Conleth Burns

Looking in, looking out, looking forward

Conleth is a first year Law student at the University of Oxford. Whether as a trustee of Armoy Community Association; as coordinator of the Armoy Summer Scheme; as a youth leader for the Focolare Movement; or as part of the Shared Education Program: he has worked tirelessly to bring people together, to overcome division and embrace diversity. Conleth is optimistic about the tests that face the world today, and believes that Northern Ireland and Ireland has a responsibility to face the challenges of Brexit head-on, and be an example to the world that we are more united than that which divides us.

 

Student
Conleth Burns

University
University of Oxford

Degree
Law (Jurisprudence)

Work Placement
Law Library of Congress

Host Family
Pat and John Greco

Date Published
June 9, 2017

 

My host family (John, Pat, Abigail and Jack) and I, along with Liam (a fellow classmate) visited Gettysburg; the site of one of the defining battles of the American Civil War where the Union Army outflanked the Confederates. On November 19th 1863, four months after the battle, President Lincoln travelled to Gettysburg to dedicate a cemetery to Union soldiers who won the battle of Gettysburg.

It was a speech that underscored a new chapter in American history, affirming that all are created equal. It was the beginning of the end for slavery, where ending slavery now became a clearer aim and mission of the Union Forces. In 272 words (known as the Gettysburg Address), Lincoln captured a longed-for tidal wave of justice. He looked in, looked out and looked forward, the lens through which every member of the WIP class of 2017 are asked to view their DC experience.

Just like the country Lincoln addressed in 1863, this WIP Class of 2017 is defined by its diversity. As we grow together as a class, it has become clearer that our diversity is our biggest strength, it defines not confines us. On Thursday 15th June, we had WIP’s first ever walking debate in the offices of Crowell and Moring. The structure illustrated how we, as a class, deal with our diversity. Questions on tuition fees, a United Ireland, fair wages, the existence of God and the even the merits of the X-factor produced a plurality of opinions. As a class, we walked from point to point in the agree to disagree space, considering our position after every point made. This has filled me with confidence that our class will be able to meaningfully embrace difference, a challenge that a post-Civil war America faced and still faces today.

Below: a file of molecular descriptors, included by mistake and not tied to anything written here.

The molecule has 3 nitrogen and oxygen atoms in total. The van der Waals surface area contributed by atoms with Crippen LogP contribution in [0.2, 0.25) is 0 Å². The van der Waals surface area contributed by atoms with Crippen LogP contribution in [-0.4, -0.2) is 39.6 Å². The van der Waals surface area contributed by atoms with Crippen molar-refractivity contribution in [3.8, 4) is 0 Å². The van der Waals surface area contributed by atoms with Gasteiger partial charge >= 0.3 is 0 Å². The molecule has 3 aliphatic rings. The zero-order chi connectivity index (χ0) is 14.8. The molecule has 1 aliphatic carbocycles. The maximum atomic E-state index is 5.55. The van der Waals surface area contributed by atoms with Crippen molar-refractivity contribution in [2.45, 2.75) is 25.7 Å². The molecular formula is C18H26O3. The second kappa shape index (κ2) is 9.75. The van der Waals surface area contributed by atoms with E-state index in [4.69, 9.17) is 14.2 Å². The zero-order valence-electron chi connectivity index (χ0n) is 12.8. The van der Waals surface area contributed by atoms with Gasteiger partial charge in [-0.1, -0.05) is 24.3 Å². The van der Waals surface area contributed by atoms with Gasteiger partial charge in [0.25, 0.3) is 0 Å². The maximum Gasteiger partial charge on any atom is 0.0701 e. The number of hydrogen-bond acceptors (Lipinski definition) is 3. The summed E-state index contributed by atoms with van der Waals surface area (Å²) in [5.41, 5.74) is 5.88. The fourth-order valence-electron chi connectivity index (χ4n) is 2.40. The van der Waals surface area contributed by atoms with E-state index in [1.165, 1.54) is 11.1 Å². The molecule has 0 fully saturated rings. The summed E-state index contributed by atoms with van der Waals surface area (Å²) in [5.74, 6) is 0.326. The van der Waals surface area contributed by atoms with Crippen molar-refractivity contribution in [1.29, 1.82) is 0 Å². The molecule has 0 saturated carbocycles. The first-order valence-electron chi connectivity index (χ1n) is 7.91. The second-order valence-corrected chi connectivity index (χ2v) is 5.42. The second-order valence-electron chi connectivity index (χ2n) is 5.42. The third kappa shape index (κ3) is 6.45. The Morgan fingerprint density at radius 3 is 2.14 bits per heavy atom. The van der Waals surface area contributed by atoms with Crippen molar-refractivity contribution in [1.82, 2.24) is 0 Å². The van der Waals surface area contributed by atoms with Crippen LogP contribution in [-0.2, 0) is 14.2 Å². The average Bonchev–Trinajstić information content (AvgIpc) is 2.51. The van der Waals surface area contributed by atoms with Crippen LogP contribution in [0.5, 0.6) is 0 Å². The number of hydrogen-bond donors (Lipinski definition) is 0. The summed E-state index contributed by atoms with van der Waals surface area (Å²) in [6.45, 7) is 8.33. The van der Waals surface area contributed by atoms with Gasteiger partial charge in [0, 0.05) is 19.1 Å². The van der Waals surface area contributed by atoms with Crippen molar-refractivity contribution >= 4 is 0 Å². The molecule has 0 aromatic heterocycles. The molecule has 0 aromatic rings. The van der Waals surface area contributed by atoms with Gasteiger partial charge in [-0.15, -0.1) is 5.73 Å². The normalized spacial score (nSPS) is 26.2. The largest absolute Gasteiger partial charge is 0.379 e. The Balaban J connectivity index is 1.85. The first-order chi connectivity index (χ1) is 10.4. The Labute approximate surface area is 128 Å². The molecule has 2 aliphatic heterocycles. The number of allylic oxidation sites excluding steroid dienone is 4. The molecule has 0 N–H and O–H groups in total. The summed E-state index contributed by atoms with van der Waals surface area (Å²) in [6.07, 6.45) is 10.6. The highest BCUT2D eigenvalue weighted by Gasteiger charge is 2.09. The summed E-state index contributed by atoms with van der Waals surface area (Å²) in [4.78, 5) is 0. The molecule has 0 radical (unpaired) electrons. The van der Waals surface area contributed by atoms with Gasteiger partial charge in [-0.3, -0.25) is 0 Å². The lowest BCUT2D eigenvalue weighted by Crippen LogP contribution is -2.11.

Our ability to deal with difference will be further put to the test. As a class, we have been set the task to articulate our collective vision for the Island of Ireland by 2040, looking at economics, cultural identity and migration. Over the next 6 weeks, it is our job to come together, to ask questions of each other, to hope, to dream and then commit together to a vision worthy of our class of 30. As Lincoln said in Gettysburg: “It is for us to be here dedicated to the great task remaining before us.”

Like Lincoln’s speech, our time here in DC is short. But our 272 words can, and will be, impactful. Speaker after speaker, debate after debate, metro stop after metro stop, we are in continual conversations that extend far beyond 272 words, but are aimed at making a difference when we return to the Island of Ireland. As WIP’s 23rd Class of young Irish and Northern Irish leaders, we have embraced the challenge set to us when we applied: “if the future was a book, would you read or write it.” 2 weeks in to my DC experience, my confidence has grown from strength to strength, that with the people around me, Ireland is set for a best-selling future with thirty talented, ambitious and courageous writers who have set pen to paper.